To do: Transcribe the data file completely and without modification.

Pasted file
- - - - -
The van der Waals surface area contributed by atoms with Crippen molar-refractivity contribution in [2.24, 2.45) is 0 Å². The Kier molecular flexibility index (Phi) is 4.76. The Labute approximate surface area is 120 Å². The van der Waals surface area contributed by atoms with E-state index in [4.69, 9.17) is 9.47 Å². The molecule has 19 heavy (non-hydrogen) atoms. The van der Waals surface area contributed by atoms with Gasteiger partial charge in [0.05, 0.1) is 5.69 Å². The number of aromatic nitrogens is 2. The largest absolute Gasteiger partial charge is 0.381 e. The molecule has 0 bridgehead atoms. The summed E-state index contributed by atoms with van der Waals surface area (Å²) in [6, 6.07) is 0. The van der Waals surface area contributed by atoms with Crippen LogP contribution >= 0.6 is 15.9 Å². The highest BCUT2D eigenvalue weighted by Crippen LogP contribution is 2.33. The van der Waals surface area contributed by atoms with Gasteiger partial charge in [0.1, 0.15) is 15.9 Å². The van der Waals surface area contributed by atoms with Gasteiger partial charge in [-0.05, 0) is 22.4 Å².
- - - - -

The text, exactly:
The van der Waals surface area contributed by atoms with Crippen molar-refractivity contribution in [2.24, 2.45) is 0 Å². The Kier molecular flexibility index (Phi) is 4.76. The Labute approximate surface area is 120 Å². The van der Waals surface area contributed by atoms with E-state index in [4.69, 9.17) is 9.47 Å². The molecule has 19 heavy (non-hydrogen) atoms. The van der Waals surface area contributed by atoms with Gasteiger partial charge in [0.05, 0.1) is 5.69 Å². The number of aromatic nitrogens is 2. The largest absolute Gasteiger partial charge is 0.381 e. The molecule has 0 bridgehead atoms. The summed E-state index contributed by atoms with van der Waals surface area (Å²) in [6, 6.07) is 0. The van der Waals surface area contributed by atoms with Crippen LogP contribution >= 0.6 is 15.9 Å². The highest BCUT2D eigenvalue weighted by Crippen LogP contribution is 2.33. The van der Waals surface area contributed by atoms with Gasteiger partial charge in [0.1, 0.15) is 15.9 Å². The van der Waals surface area contributed by atoms with Gasteiger partial charge in [-0.05, 0) is 22.4 Å².